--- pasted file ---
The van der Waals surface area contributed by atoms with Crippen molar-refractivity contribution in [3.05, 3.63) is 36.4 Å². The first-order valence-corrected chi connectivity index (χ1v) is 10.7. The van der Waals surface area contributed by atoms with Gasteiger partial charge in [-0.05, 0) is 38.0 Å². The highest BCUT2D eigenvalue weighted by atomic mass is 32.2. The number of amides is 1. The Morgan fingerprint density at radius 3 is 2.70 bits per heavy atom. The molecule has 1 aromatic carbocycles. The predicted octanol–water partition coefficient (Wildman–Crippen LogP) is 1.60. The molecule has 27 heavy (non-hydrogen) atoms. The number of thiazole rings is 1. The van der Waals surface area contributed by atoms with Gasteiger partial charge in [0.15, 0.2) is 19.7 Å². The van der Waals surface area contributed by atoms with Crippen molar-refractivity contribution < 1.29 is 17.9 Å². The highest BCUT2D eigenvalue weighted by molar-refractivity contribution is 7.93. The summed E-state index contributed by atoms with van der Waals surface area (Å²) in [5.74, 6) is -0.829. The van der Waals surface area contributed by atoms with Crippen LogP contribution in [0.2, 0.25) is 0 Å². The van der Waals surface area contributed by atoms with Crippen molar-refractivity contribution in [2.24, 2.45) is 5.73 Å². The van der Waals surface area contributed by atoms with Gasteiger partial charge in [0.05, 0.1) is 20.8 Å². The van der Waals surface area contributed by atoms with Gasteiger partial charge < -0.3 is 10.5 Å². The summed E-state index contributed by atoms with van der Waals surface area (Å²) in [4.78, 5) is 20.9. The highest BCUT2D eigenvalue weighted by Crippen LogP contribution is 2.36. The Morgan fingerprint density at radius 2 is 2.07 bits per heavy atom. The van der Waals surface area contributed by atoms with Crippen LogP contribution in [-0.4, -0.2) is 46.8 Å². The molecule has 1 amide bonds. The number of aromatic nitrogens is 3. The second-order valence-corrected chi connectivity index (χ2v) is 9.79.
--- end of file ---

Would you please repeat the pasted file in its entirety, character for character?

The van der Waals surface area contributed by atoms with Crippen molar-refractivity contribution in [3.05, 3.63) is 36.4 Å². The first-order valence-corrected chi connectivity index (χ1v) is 10.7. The van der Waals surface area contributed by atoms with Gasteiger partial charge in [-0.05, 0) is 38.0 Å². The highest BCUT2D eigenvalue weighted by atomic mass is 32.2. The number of amides is 1. The Morgan fingerprint density at radius 3 is 2.70 bits per heavy atom. The molecule has 1 aromatic carbocycles. The predicted octanol–water partition coefficient (Wildman–Crippen LogP) is 1.60. The molecule has 27 heavy (non-hydrogen) atoms. The number of thiazole rings is 1. The van der Waals surface area contributed by atoms with Gasteiger partial charge in [0.15, 0.2) is 19.7 Å². The van der Waals surface area contributed by atoms with Crippen molar-refractivity contribution < 1.29 is 17.9 Å². The highest BCUT2D eigenvalue weighted by molar-refractivity contribution is 7.93. The summed E-state index contributed by atoms with van der Waals surface area (Å²) in [5.74, 6) is -0.829. The van der Waals surface area contributed by atoms with Crippen LogP contribution in [0.2, 0.25) is 0 Å². The van der Waals surface area contributed by atoms with Crippen molar-refractivity contribution in [2.24, 2.45) is 5.73 Å². The van der Waals surface area contributed by atoms with Gasteiger partial charge in [0.05, 0.1) is 20.8 Å². The van der Waals surface area contributed by atoms with Gasteiger partial charge < -0.3 is 10.5 Å². The summed E-state index contributed by atoms with van der Waals surface area (Å²) in [4.78, 5) is 20.9. The highest BCUT2D eigenvalue weighted by Crippen LogP contribution is 2.36. The Morgan fingerprint density at radius 2 is 2.07 bits per heavy atom. The van der Waals surface area contributed by atoms with Crippen LogP contribution in [-0.4, -0.2) is 46.8 Å². The molecule has 1 amide bonds. The number of aromatic nitrogens is 3. The second-order valence-corrected chi connectivity index (χ2v) is 9.79.